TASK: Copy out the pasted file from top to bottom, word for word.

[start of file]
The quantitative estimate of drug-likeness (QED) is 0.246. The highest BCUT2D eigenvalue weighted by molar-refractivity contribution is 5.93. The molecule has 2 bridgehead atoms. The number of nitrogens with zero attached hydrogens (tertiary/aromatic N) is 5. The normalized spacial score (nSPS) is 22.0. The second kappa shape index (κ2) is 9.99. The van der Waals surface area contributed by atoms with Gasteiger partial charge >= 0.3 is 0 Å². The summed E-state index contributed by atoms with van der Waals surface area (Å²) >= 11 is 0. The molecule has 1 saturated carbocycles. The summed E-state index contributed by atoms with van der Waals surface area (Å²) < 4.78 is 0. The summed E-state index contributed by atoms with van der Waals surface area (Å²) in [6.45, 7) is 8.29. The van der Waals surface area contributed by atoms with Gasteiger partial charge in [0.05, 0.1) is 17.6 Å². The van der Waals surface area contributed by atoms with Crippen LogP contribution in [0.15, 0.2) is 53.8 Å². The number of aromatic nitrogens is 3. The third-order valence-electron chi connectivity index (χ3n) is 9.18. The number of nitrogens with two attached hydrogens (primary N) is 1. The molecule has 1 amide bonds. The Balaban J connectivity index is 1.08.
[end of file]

The quantitative estimate of drug-likeness (QED) is 0.246. The highest BCUT2D eigenvalue weighted by molar-refractivity contribution is 5.93. The molecule has 2 bridgehead atoms. The number of nitrogens with zero attached hydrogens (tertiary/aromatic N) is 5. The normalized spacial score (nSPS) is 22.0. The second kappa shape index (κ2) is 9.99. The van der Waals surface area contributed by atoms with Gasteiger partial charge >= 0.3 is 0 Å². The summed E-state index contributed by atoms with van der Waals surface area (Å²) >= 11 is 0. The molecule has 1 saturated carbocycles. The summed E-state index contributed by atoms with van der Waals surface area (Å²) < 4.78 is 0. The summed E-state index contributed by atoms with van der Waals surface area (Å²) in [6.45, 7) is 8.29. The van der Waals surface area contributed by atoms with Gasteiger partial charge in [0.05, 0.1) is 17.6 Å². The van der Waals surface area contributed by atoms with Crippen LogP contribution in [0.15, 0.2) is 53.8 Å². The number of aromatic nitrogens is 3. The third-order valence-electron chi connectivity index (χ3n) is 9.18. The number of nitrogens with two attached hydrogens (primary N) is 1. The molecule has 1 amide bonds. The Balaban J connectivity index is 1.08.